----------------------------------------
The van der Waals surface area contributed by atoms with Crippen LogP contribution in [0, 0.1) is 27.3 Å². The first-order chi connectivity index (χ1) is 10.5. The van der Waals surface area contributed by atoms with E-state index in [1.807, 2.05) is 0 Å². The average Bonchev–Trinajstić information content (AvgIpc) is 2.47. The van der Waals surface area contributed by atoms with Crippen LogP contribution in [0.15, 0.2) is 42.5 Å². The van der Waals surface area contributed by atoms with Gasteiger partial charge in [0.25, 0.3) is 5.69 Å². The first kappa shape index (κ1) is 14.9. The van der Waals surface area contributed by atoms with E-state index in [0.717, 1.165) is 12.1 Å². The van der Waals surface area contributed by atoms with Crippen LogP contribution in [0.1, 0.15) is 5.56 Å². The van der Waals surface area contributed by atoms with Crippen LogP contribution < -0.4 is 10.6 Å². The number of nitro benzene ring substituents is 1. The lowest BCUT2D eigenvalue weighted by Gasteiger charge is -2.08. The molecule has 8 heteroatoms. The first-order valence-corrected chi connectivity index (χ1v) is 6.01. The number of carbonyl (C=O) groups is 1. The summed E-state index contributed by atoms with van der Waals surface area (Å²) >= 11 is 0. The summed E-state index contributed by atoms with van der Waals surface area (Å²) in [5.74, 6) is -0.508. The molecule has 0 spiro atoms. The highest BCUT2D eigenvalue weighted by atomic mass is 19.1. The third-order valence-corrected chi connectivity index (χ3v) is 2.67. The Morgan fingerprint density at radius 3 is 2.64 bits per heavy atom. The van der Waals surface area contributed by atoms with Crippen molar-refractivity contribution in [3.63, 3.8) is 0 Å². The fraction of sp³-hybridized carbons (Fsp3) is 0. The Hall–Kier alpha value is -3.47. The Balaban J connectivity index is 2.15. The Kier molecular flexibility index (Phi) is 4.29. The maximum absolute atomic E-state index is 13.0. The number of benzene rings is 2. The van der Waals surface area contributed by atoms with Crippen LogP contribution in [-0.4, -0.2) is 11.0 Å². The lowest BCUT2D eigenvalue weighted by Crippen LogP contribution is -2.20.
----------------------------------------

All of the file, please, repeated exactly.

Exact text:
The van der Waals surface area contributed by atoms with Crippen LogP contribution in [0, 0.1) is 27.3 Å². The first-order chi connectivity index (χ1) is 10.5. The van der Waals surface area contributed by atoms with E-state index in [1.807, 2.05) is 0 Å². The average Bonchev–Trinajstić information content (AvgIpc) is 2.47. The van der Waals surface area contributed by atoms with Crippen LogP contribution in [0.15, 0.2) is 42.5 Å². The van der Waals surface area contributed by atoms with Gasteiger partial charge in [0.25, 0.3) is 5.69 Å². The first kappa shape index (κ1) is 14.9. The van der Waals surface area contributed by atoms with E-state index in [0.717, 1.165) is 12.1 Å². The van der Waals surface area contributed by atoms with Crippen LogP contribution in [0.1, 0.15) is 5.56 Å². The van der Waals surface area contributed by atoms with Crippen LogP contribution < -0.4 is 10.6 Å². The number of nitro benzene ring substituents is 1. The lowest BCUT2D eigenvalue weighted by Gasteiger charge is -2.08. The molecule has 8 heteroatoms. The first-order valence-corrected chi connectivity index (χ1v) is 6.01. The number of carbonyl (C=O) groups is 1. The summed E-state index contributed by atoms with van der Waals surface area (Å²) >= 11 is 0. The summed E-state index contributed by atoms with van der Waals surface area (Å²) in [5.74, 6) is -0.508. The molecule has 0 spiro atoms. The highest BCUT2D eigenvalue weighted by atomic mass is 19.1. The third-order valence-corrected chi connectivity index (χ3v) is 2.67. The Morgan fingerprint density at radius 3 is 2.64 bits per heavy atom. The van der Waals surface area contributed by atoms with Crippen molar-refractivity contribution in [3.63, 3.8) is 0 Å². The fraction of sp³-hybridized carbons (Fsp3) is 0. The Hall–Kier alpha value is -3.47. The Balaban J connectivity index is 2.15. The Kier molecular flexibility index (Phi) is 4.29. The maximum absolute atomic E-state index is 13.0. The number of benzene rings is 2. The van der Waals surface area contributed by atoms with Crippen LogP contribution in [-0.4, -0.2) is 11.0 Å². The lowest BCUT2D eigenvalue weighted by Crippen LogP contribution is -2.20.